When the dance starts, there is no stopping it. It has to run its course. The feet stomp, the arms move with the purpose from the shoulder to the fingertips. Next to the dancer moves a wolf, shaping the world according to it. The pair of them barely visible behind the dust cloud lifted from the ground—the music, unheard. Then they are gone, and you and I are left.
So my grandmother told me the world came to be, saying that only the gifted see glimpses of the dancer and the wolf. I look for them in the stars. I look for them at the bottom of the clear sea. I look for them behind the tall trees. There is no glimpse; there are no shadows. I am not like her. I cannot see. When I was little, she said I had the gift. Now that she is gone, I cannot ask her why she would do this to me. Why leave me always half of what I am? She could read the signs. I can’t. The flying birds over my head tell me nothing of the future to come. Their flight is sweet and precise, one for each bird, but where is the secret in that?
Now I watch as the fog swallows the landscape; the frosty night has stepped aside for the warmth of the day, the sun having graced the land for a gone moment. The edges of what is and what could be blur, and I search for the meaning again. No dancer, no wolf. Nothing moves.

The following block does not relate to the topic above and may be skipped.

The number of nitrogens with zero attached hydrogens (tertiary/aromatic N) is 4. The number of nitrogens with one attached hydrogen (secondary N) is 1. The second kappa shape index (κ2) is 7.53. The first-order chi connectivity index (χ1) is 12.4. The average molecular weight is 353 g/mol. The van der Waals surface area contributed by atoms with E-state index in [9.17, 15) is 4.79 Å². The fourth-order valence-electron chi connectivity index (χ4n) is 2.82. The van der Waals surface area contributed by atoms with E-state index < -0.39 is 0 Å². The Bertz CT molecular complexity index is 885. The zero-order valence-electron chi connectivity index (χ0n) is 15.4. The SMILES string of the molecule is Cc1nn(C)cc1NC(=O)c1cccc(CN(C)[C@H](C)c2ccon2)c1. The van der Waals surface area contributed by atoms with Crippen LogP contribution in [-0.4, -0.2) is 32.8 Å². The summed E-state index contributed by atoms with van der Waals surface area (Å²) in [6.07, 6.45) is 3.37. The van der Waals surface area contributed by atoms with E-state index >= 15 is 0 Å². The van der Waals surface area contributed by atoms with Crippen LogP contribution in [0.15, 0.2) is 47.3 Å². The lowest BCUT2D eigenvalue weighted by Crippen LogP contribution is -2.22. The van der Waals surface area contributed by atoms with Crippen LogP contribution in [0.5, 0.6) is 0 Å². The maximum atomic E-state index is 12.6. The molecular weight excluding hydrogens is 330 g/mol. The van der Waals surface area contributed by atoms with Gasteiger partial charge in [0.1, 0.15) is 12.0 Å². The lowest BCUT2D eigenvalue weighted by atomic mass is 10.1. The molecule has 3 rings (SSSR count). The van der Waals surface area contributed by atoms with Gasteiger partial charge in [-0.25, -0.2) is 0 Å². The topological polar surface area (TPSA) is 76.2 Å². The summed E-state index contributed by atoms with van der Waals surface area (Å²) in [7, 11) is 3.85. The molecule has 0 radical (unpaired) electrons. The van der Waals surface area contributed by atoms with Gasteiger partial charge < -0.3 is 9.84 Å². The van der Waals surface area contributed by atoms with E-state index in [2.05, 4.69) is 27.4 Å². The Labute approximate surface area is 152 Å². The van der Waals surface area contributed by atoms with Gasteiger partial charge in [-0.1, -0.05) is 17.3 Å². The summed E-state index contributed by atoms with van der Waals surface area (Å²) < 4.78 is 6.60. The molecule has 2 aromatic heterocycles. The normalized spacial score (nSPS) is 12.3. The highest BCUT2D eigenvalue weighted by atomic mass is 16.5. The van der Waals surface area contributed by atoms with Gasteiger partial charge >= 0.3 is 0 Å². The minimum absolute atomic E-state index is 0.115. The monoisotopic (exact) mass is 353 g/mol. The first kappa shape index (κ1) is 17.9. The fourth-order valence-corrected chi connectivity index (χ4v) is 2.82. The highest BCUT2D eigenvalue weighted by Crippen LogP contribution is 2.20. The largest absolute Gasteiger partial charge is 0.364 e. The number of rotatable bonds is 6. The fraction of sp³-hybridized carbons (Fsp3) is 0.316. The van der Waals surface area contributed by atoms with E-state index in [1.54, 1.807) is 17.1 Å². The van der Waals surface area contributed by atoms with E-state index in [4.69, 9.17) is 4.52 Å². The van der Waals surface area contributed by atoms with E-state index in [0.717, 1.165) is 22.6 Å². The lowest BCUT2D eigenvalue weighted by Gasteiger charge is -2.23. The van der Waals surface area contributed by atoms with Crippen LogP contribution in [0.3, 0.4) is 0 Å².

Thank you for reading! Have a beautiful day ❤
P.S. I couldn’t complete this one. I just couldn’t wrack my brain, how the story should go, and what would be the right ending. Ghostly grandma didn’t seem right; neither did the dancer and the wolf showing up. I wondered if I should let the speaker know the secret about information, the connectedness of it all, and the holistic approach to the spirit of everything, but that didn’t feel right. Maybe it could be the right path later, but for now, I let the speaker rest.
On a personal note, I grew up in a household where my mother believed in ghosts and seeing the future and that my grandmother could actually do it. Throughout my childhood, I heard stories about spirits who had visited them or how they heard premotions. My mother still gets visited by ghosts, more seldom now. The whole concept is weird and fascinating. Maybe it is why I went to study Comparative Religion at the university. I don’t believe in ghosts, maybe in quantum ghosts. Those atomic imprints we leave behind us, going the same route repeatedly. The atomic-level walls aren’t as solid as we see them when we look at objects. But that is as far as I am willing to entertain the thought. Even then, they wouldn’t be real spirits, just energy and change left behind by a memory. Let me have this silly fantasy. It, for some reason, makes me happy, thinking I am shedding my atoms as I go. ^.^ (None of this is real, or scientific, just me having fun with the world, I mean the quantum ghost.)
© K.A. Ashcomb